Tuesday, August 5, 2008

Remember the Real Villains of the Mortgage Crisis

Think only stupid, greedy people are losing their homes in the mortgage mess? Guess what: You're Next.

Housing Lenders Fear Bigger Wave of Loan Defaults

The first wave of Americans to default on their home mortgages appears to be cresting, but a second, far larger one is quickly building.

Homeowners with good credit are falling behind on their payments in growing numbers, even as the problems with mortgages made to people with weak, or subprime, credit are showing their first, tentative signs of leveling off after two years of spiraling defaults.

The percentage of mortgages in arrears in the category of loans one rung above subprime, so-called alternative-A mortgages, quadrupled to 12 percent in April from a year earlier. Delinquencies among prime loans, which account for most of the $12 trillion market, doubled to 2.7 percent in that time.

(More after the jump.)

The mortgage troubles have been exacerbated by an economy that is still struggling. Reports last week showed another drop in home prices, slower-than-expected economic growth and a huge loss at General Motors. On Friday, the Labor Department reported that the unemployment rate in July climbed to a four-year high.

While it is difficult to draw precise parallels among various segments of the mortgage market, the arc of the crisis in subprime loans suggests that the problems in the broader market may not peak for another year or two, analysts said.

Defaults are likely to accelerate because many homeowners’ monthly payments are rising rapidly. The higher bills come as home prices continue to decline and banks tighten their lending standards, making it harder for people to refinance loans or sell their homes.

Wonder how it happened? How millions of intelligent, educated, middle-class Americans got sucked into mortgages that blew up in their faces and destroyed their lives? The Nation explains, through the story of George Wright, who owned his modest home in Atlanta for almost 40 years. Until the mortgage crooks got him.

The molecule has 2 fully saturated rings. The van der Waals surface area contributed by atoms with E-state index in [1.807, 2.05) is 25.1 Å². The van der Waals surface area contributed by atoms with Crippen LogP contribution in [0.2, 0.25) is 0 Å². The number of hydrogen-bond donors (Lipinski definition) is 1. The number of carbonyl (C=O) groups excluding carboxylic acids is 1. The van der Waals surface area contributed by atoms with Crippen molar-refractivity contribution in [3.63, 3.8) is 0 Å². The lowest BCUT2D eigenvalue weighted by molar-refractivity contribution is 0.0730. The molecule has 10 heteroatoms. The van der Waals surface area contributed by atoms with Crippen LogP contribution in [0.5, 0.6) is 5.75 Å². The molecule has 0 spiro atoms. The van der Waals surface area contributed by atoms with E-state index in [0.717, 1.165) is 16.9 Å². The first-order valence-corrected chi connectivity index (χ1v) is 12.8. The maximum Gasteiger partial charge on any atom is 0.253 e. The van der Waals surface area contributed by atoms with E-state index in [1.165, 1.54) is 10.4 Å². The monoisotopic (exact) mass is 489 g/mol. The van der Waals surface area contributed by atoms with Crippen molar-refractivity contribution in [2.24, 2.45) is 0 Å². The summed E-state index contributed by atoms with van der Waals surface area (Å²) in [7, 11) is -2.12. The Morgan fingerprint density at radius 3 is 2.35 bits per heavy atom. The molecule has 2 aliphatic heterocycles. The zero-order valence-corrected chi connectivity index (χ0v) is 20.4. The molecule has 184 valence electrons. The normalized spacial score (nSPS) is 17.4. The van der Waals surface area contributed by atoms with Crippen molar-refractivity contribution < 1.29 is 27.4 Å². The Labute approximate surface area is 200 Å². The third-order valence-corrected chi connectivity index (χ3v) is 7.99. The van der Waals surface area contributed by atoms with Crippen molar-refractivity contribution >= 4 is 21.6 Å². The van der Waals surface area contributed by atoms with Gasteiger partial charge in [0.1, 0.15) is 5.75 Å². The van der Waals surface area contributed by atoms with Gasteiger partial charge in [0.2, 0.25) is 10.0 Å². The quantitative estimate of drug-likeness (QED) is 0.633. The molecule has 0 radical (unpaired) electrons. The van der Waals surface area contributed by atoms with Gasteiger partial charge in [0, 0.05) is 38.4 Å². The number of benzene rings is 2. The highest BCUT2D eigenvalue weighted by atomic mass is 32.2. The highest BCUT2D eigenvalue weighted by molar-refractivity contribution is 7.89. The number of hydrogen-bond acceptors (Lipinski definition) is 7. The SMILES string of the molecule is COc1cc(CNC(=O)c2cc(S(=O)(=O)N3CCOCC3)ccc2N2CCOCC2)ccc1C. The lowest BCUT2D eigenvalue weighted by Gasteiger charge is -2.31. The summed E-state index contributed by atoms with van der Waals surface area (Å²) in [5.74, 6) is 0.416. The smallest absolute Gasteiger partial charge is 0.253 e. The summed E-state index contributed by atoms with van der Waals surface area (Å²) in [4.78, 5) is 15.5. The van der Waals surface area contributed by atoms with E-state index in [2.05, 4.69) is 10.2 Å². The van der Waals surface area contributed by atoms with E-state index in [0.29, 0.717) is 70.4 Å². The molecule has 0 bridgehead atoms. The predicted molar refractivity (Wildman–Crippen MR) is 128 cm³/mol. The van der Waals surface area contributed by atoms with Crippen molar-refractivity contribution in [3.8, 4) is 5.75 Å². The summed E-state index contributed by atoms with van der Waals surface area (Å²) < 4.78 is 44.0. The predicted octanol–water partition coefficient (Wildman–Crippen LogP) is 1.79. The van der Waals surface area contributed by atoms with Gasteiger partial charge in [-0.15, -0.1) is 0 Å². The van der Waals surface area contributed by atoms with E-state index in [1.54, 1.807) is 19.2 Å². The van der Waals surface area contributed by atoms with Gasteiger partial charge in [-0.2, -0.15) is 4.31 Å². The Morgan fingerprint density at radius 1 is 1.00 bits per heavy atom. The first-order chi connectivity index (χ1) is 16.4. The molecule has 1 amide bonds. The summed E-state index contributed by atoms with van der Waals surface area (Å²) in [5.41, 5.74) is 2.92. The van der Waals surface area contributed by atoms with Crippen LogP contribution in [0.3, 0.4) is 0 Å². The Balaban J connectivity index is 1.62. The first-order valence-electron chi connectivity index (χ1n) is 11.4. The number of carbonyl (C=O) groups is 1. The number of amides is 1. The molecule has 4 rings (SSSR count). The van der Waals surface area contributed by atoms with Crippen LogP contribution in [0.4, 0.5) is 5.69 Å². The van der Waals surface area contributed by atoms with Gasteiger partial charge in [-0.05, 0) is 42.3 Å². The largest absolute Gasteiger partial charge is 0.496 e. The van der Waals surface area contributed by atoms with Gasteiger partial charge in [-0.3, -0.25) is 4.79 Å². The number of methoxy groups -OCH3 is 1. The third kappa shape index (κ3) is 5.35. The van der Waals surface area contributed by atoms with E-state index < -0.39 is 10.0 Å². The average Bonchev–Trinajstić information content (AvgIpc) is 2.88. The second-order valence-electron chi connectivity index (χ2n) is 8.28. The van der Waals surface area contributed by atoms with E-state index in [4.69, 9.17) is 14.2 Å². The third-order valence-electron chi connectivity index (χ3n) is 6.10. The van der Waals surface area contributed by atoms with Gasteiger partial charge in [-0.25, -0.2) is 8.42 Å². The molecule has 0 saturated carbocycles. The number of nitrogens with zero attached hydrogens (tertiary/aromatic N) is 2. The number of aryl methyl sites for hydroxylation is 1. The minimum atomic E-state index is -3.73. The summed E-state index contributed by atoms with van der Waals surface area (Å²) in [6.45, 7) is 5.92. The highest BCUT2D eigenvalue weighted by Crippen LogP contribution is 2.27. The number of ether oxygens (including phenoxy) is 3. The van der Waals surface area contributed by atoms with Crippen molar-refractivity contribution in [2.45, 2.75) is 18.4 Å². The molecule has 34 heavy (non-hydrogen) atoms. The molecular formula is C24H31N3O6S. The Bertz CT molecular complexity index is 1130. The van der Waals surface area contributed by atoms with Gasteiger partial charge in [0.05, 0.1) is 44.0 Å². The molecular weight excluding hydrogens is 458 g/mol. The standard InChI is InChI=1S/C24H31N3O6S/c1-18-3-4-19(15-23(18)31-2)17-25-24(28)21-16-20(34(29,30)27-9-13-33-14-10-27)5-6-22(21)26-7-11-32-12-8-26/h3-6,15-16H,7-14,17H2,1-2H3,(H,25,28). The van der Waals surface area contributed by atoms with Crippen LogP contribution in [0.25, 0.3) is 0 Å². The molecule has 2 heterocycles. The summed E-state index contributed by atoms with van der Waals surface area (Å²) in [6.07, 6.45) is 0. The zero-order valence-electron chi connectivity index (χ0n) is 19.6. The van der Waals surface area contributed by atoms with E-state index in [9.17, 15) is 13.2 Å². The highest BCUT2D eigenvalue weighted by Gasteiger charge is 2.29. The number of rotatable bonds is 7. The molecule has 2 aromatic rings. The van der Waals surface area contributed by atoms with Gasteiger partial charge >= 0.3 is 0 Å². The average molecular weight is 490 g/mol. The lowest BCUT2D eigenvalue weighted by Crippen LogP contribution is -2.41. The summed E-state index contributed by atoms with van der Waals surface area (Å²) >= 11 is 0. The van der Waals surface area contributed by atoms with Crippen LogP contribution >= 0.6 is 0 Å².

The vast majority of homes facing foreclosure are owner-occupied. Aggregate data on those homeowners is spotty at best, but consumer advocates insist they look a lot like George Mitchell--people shoved into large, needless loans so that lenders could profit from the fast-growing securities market.

Much has been written about the role of the byzantine derivatives trade in the housing market's balloon and bust. Investment banks have been bundling pools of mortgages and selling them as securities since the mid-'80s. But when the housing market exploded in the early 2000s, those pools became immensely profitable. Banks started gobbling up mortgages from lenders, who in turn frantically cranked up their lending volume to cash in on the new demand. Brokers raked in money as banks offered incentives for them to close larger and larger loans. Investors worldwide poured cash into the profitable mortgage pools that formed.

If the securities market was the bonfire, borrowers were the kindling. Had lenders not sought out and made loans to people without regard to their ability to pay, the fire would have burned itself out long ago. Instead, when the supply of reliable borrowers was depleted, the subprime lending products that Reagan-era deregulation helped usher in kept the flames lapping. Undocumented loan applications, interest-only payment plans and teaser interest rates are all just the tools lenders used to forage for new borrowers. "The purpose of those products was to convince these people that they could get in," says Legal Aid attorney Bill Brennan.

Read the whole thing.

The Associated Press offers a Q&A on what the new Hope for Homeowners Act of 2008 actually offers.

And Paul Krugman explains why it won't help much.

Cross-posted at Blue in the Bluegrass.